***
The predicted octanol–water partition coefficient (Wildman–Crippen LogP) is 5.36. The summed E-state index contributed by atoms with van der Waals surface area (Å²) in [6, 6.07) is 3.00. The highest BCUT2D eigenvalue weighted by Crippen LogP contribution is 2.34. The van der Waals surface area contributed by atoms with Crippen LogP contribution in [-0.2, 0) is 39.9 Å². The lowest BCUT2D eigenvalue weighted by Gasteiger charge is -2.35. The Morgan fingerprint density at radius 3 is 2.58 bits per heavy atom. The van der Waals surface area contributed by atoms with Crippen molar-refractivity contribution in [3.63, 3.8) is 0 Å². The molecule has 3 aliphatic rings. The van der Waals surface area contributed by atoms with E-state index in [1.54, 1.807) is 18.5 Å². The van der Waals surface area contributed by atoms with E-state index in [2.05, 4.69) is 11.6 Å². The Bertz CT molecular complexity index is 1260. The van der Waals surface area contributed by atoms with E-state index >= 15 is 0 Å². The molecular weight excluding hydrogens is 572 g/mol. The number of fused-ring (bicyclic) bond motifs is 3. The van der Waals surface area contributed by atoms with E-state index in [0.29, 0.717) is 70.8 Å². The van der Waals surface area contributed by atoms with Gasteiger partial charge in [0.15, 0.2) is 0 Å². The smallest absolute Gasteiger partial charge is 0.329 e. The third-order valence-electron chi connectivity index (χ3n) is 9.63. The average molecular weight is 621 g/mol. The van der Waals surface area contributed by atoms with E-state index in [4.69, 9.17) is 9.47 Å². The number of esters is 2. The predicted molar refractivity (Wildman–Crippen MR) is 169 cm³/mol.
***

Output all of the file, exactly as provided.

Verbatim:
The predicted octanol–water partition coefficient (Wildman–Crippen LogP) is 5.36. The summed E-state index contributed by atoms with van der Waals surface area (Å²) in [6, 6.07) is 3.00. The highest BCUT2D eigenvalue weighted by Crippen LogP contribution is 2.34. The van der Waals surface area contributed by atoms with Crippen LogP contribution in [-0.2, 0) is 39.9 Å². The lowest BCUT2D eigenvalue weighted by Gasteiger charge is -2.35. The Morgan fingerprint density at radius 3 is 2.58 bits per heavy atom. The van der Waals surface area contributed by atoms with Crippen molar-refractivity contribution in [3.63, 3.8) is 0 Å². The molecule has 3 aliphatic rings. The van der Waals surface area contributed by atoms with E-state index in [1.54, 1.807) is 18.5 Å². The van der Waals surface area contributed by atoms with E-state index in [2.05, 4.69) is 11.6 Å². The Bertz CT molecular complexity index is 1260. The van der Waals surface area contributed by atoms with E-state index >= 15 is 0 Å². The molecular weight excluding hydrogens is 572 g/mol. The number of fused-ring (bicyclic) bond motifs is 3. The van der Waals surface area contributed by atoms with E-state index in [0.29, 0.717) is 70.8 Å². The van der Waals surface area contributed by atoms with Gasteiger partial charge in [0.15, 0.2) is 0 Å². The smallest absolute Gasteiger partial charge is 0.329 e. The third-order valence-electron chi connectivity index (χ3n) is 9.63. The average molecular weight is 621 g/mol. The van der Waals surface area contributed by atoms with E-state index in [4.69, 9.17) is 9.47 Å². The number of esters is 2. The predicted molar refractivity (Wildman–Crippen MR) is 169 cm³/mol.